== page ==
By the time we decided to quit, Hubs was burning through 2 packs a day plus a pack for me. I think a carton was about 11 bucks, but Hubs never bought his smokes that way (and I refused to use my grocery money to buy his). He’d stop at this drive-thru gas station/party store and order 2 packs on his way to work (which cost significantly more buying by the carton. We were easily wasting a couple grand a year (which we could ill afford). I was anal about not running out of cigarettes, but that didn’t bother him. He just run to Buff’s Party store a mile down the road at 9 at night. He’d rarely ask to bum a cigarette from me. He wasn’t fussy about what he smoked, if they were out of Marlboro’s he’d just get a pack of Winston. On the other hand, if a store was out of Tareyton’s, I’d go to another store. He hated Tareyton’s, said they were as dry as a popcorn fart. Whatever. Didn’t want to share with him anyway.
A few months later we decided a hot tub was a great way to celebrate our momentous achievement to be enjoyed by the whole family. We searched long and hard for the perfect hot tub. Size and price mattered. The business we were dealing with in Brooklyn invited our family to come after they closed one night to try out tubs until we found the ONE. Hubs had already poured a large new patio and added a couple sections of privacy fence because our backyard was highly visible.
We all loved the hot tub. Joshua invited his high school friends over (mostly girls) after football and basketball games. Invariably the next morning John would lift the cover only to discover the scummy remnants of makeup, lotion and hair products from the teens. John asked the girls to rinse off before they got in. It was a lot of work to empty, clean, fill and heat it back up. We had recently acquired some new-fangled technology and were quite enamored with it. A cordless phone. Sure enough, a few weeks later John was hunting for the phone and found it on the bottom of the hot tub. Argh, kids. Shannon had Ariana and was attending MSU full time but still found opportunities to come home (30 miles) and play with Ari in the hot tub. But no one enjoyed the hot tub more than Adam.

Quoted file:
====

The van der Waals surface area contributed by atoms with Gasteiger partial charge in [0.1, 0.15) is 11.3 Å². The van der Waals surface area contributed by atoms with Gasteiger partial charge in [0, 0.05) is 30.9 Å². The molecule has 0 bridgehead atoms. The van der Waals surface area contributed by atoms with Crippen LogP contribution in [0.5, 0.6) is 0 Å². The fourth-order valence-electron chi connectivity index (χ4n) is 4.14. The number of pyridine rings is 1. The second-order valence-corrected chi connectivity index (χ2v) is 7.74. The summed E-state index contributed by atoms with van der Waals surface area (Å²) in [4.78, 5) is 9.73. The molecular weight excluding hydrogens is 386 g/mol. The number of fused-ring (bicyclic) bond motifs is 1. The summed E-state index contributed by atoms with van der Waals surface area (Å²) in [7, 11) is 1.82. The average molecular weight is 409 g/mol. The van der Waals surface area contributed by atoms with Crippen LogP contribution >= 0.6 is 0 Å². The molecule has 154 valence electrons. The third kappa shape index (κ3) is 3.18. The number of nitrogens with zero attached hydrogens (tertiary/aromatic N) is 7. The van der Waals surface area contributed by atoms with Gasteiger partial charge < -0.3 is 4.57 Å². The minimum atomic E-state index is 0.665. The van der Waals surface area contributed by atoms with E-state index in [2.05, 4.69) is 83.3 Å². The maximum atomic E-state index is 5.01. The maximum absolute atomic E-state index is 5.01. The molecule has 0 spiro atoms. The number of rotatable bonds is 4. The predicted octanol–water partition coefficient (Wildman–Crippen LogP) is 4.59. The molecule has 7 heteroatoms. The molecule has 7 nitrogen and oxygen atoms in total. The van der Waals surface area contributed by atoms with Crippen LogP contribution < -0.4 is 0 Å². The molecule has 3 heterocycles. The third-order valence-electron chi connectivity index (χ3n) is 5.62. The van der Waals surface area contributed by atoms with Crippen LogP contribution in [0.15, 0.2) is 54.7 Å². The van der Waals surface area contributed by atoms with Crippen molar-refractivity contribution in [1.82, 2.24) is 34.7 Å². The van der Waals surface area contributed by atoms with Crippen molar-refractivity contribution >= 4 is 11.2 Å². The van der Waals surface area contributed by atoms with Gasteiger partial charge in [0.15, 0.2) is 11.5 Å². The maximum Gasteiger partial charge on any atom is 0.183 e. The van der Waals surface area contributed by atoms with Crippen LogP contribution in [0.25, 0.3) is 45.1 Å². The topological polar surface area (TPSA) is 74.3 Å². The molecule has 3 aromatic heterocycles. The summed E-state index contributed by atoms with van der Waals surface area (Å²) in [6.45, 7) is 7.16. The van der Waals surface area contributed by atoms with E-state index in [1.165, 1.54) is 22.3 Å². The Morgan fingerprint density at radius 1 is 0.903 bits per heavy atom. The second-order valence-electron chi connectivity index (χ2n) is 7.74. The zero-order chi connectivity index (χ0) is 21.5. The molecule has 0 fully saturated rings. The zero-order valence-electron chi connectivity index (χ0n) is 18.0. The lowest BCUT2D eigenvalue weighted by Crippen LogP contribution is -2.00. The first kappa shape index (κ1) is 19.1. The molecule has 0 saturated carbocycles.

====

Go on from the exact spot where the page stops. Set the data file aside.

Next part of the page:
He was 10 and assumed it was his personal swimming hole. While I thought the best outside temperature to use the hot tub was around freezing, Adam used it daily-year round. In the summer we’d just turn the heater off. He’d snorkel, dive under to save Ninja turtles, Star Wars action figures or see how long he could hold his breath. We bought a floating table, spill proof, double insulated cups. He could always find ways to stay amused in the hot tub. When he was sick of playing alone, he’d talk Josh into playing games with their plastic coated deck of cards. They spent hours in that tub.
The hot tub proved to be a fabulous reward for the whole family. We were in a quandary in 1994 when we were moving 150 miles west. We were buying a house on a lake near Lake Michigan. The house was fairly new and had a small deck off the back. But the back of the house faced the lake and we didn’t want our view blocked by a hot tub. By this time Josh was in college, Shannon was earning her Master’s degree and Adam was beginning 10th grade. So we sold it before we left Jackson. But the years of hot tubbing with the kids remains high on our list of great memories…